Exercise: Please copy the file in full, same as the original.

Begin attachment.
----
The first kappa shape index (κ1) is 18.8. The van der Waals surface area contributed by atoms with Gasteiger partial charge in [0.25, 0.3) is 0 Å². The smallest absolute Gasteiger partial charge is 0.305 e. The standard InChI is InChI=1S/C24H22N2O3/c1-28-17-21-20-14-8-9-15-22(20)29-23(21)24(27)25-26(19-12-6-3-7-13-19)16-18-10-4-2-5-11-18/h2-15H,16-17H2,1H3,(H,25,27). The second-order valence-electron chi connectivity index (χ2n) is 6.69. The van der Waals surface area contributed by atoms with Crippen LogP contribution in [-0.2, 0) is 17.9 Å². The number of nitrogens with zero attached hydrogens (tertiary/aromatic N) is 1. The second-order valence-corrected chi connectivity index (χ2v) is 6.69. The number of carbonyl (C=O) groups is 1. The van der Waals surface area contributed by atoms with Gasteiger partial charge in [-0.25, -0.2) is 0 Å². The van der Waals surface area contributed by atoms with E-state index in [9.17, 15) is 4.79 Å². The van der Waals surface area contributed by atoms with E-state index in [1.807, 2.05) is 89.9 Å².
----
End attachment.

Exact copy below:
The first kappa shape index (κ1) is 18.8. The van der Waals surface area contributed by atoms with Gasteiger partial charge in [0.25, 0.3) is 0 Å². The smallest absolute Gasteiger partial charge is 0.305 e. The standard InChI is InChI=1S/C24H22N2O3/c1-28-17-21-20-14-8-9-15-22(20)29-23(21)24(27)25-26(19-12-6-3-7-13-19)16-18-10-4-2-5-11-18/h2-15H,16-17H2,1H3,(H,25,27). The second-order valence-electron chi connectivity index (χ2n) is 6.69. The van der Waals surface area contributed by atoms with Crippen LogP contribution in [-0.2, 0) is 17.9 Å². The number of nitrogens with zero attached hydrogens (tertiary/aromatic N) is 1. The second-order valence-corrected chi connectivity index (χ2v) is 6.69. The number of carbonyl (C=O) groups is 1. The van der Waals surface area contributed by atoms with Gasteiger partial charge in [-0.25, -0.2) is 0 Å². The van der Waals surface area contributed by atoms with E-state index in [9.17, 15) is 4.79 Å². The van der Waals surface area contributed by atoms with E-state index in [1.807, 2.05) is 89.9 Å².